Friday, June 23, 2006

Presbyterians condemn terrorism & suicide bombing

The 2006 General Assembly of the Presbyterian Church (USA) has condemned terrorism and suicide bombing, "no matter who is the perpetrator or the target," and has urged that they be formally declared crimes against humanity.

The full resolution and "Rationale" are also reproduced by Ami Isseroff at ZioNation. The Rationale begins:

Terrorist suicide bombings have killed and maimed tens of thousands of targeted innocent civilians around the globe. Bombings have attacked civilian populations in Argentina, London, Lebanon, Jordan, India, Pakistan, Spain, Israel, Egypt, Iraq, Bali, the U.S.A. (airplane bombing of World Trade Center Towers and Pentagon), Russia, Indonesia, Morocco, Saudi Arabia, and Yemen. Human rights law and world law should reflect the gross evil of suicide terrorist bombing; and justly condemn the:

Evil of those who would manipulate poverty, brainwash, make financial promises, and use coercion to recruit suicide terrorist bombers;
Evil of those who would design and manufacture belts, shoes, or other concealments used in suicide terrorist bombing;
Evil of those who would finance such efforts;
Evil of those states and organizations that endorse, support, and encourage such activities; and,
Evil of targeting civilians in direct violation of Geneva and Rome conventions.
The resolution itself includes the following:
We instruct our Moderator and Stated Clerk to encourage our leaders in the U.S.A., our ecumenical partners, our interfaith partners, the National Council of Churches, the World Council of Churches, and the United Nations Security Council to make suicide bombing a matter of declaration and legislation under national laws, and to raise this issue with all appropriate international agencies as appropriate.

We hereby pledge and instruct the Stated Clerk of the Presbyterian Church (U.S.A.), the Washington Office of the PC(USA), and the Presbyterian UN representatives to take every opportunity to publicly and officially condemn suicide bombings [and terrorism] and to help empower victims of such attacks to be able to bring those who plan and inspire suicide bombings to the bar of international justice. Further to instruct the Stated Clerk to notify the United Nations, the World Court, the U.S. State Department, Amnesty International, Human Rights Watch, and other appropriate human rights organizations of the 217th General Assembly (2006)’s position on this topic, and ask for their collaboration in amending international law, especially international criminal court elements of crime; Article 7 entitled “Crimes Against Humanity.”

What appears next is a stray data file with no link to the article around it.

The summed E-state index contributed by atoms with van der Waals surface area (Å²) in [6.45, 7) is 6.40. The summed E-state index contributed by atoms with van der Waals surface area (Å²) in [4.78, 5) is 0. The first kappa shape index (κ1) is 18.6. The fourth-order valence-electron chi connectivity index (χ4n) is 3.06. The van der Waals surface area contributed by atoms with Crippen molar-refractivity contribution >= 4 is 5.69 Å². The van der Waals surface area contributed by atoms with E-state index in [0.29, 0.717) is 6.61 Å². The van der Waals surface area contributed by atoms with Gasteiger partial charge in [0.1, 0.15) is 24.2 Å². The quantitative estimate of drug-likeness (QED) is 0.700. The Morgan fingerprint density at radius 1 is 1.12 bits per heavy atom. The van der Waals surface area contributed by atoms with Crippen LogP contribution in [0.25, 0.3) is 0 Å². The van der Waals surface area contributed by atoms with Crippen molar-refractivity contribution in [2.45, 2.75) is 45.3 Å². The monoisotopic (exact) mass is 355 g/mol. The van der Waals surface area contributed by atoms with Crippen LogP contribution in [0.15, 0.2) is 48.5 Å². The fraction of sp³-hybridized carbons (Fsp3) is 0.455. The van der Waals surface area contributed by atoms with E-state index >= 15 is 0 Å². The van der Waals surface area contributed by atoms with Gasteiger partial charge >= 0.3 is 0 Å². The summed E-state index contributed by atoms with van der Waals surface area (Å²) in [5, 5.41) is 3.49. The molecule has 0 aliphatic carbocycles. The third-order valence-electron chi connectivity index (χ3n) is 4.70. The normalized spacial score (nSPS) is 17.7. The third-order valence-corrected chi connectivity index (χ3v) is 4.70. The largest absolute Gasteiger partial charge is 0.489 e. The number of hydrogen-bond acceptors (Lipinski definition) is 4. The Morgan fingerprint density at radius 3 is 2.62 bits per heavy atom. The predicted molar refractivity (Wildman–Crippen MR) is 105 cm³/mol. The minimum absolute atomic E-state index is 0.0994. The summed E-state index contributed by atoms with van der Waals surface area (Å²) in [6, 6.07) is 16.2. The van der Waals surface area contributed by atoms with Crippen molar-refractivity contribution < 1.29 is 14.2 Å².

=> As Ami Isseroff correctly notes:

It should not be a major victory, but rather common sense and decency, to condemn terror. Yet in fact, it is a major victory, because too many groups fail to do so. The Presbyterian Church USA has helped to show the way. Not only that, they have asked for international legislation to include terrorism and suicide bombing. The assembly was more stouthearted in standing up against terror than the commissioners who presented the resolution. The commissioners had recommended disapproval of the resolution. The assembly approved the resolution and added "and terrorism" [....] against the wishes of the commissioners.

[And it is worth mentioning that a quarter of the delegates voted against this resolution condemning terrorism and suicide bombing, so it was obviously not regarded as a non-controversial pro forma declaration.]

=> Isseroff has also correctly argued that clear and explicit declarations of this sort can play an important role in undermining the legitimacy of suicide bombings and other forms of terrorist murder of civilians, as opposed to responses that equivocate about them, make excuses for them, or even justify them. It is also useful to emphasize the fact that members of all national and religious groups have been victims of suicide bombing and other forms of terrorism. One persistent problem has been that even when people are willing to repeat vague formulas criticizing "terrorism" in general, they tend to make exceptions--whether explicitly or in practice--until they feel that their group is being targeted. (In that connection, see for example here and here and here.)

--Jeff Weintraub

P.S. Some appropriate remarks from an exchange between two other correspondents:
Your comment about the Presbyterians pretty much sums up what constitutes a victory these days -- Christians coming out against suicide bombers! Well, I guess that's something. Perhaps tomorrow they will take a courageous stand against beheadings.
P.P.S. See also Further thoughts on the Presbyterian anti-terrorism resolution (Ami Isseroff).

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